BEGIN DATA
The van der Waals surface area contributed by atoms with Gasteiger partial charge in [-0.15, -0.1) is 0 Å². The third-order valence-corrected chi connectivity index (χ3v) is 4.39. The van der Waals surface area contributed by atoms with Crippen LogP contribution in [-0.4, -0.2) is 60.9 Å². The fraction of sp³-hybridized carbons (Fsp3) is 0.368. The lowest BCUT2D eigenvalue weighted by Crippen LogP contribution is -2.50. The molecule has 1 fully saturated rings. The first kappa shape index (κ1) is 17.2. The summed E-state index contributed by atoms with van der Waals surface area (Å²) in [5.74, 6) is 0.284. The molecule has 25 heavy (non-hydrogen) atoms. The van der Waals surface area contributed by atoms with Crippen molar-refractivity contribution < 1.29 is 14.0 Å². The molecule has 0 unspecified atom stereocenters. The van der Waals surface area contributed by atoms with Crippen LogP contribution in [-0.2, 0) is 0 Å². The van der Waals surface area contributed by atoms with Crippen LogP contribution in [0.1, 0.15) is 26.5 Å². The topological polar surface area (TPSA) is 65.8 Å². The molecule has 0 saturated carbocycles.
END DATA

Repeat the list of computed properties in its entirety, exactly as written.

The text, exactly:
The van der Waals surface area contributed by atoms with Gasteiger partial charge in [-0.15, -0.1) is 0 Å². The third-order valence-corrected chi connectivity index (χ3v) is 4.39. The van der Waals surface area contributed by atoms with Crippen LogP contribution in [-0.4, -0.2) is 60.9 Å². The fraction of sp³-hybridized carbons (Fsp3) is 0.368. The lowest BCUT2D eigenvalue weighted by Crippen LogP contribution is -2.50. The molecule has 1 fully saturated rings. The first kappa shape index (κ1) is 17.2. The summed E-state index contributed by atoms with van der Waals surface area (Å²) in [5.74, 6) is 0.284. The molecule has 25 heavy (non-hydrogen) atoms. The van der Waals surface area contributed by atoms with Crippen molar-refractivity contribution < 1.29 is 14.0 Å². The molecule has 0 unspecified atom stereocenters. The van der Waals surface area contributed by atoms with Crippen LogP contribution in [-0.2, 0) is 0 Å². The van der Waals surface area contributed by atoms with Crippen LogP contribution in [0.1, 0.15) is 26.5 Å². The topological polar surface area (TPSA) is 65.8 Å². The molecule has 0 saturated carbocycles.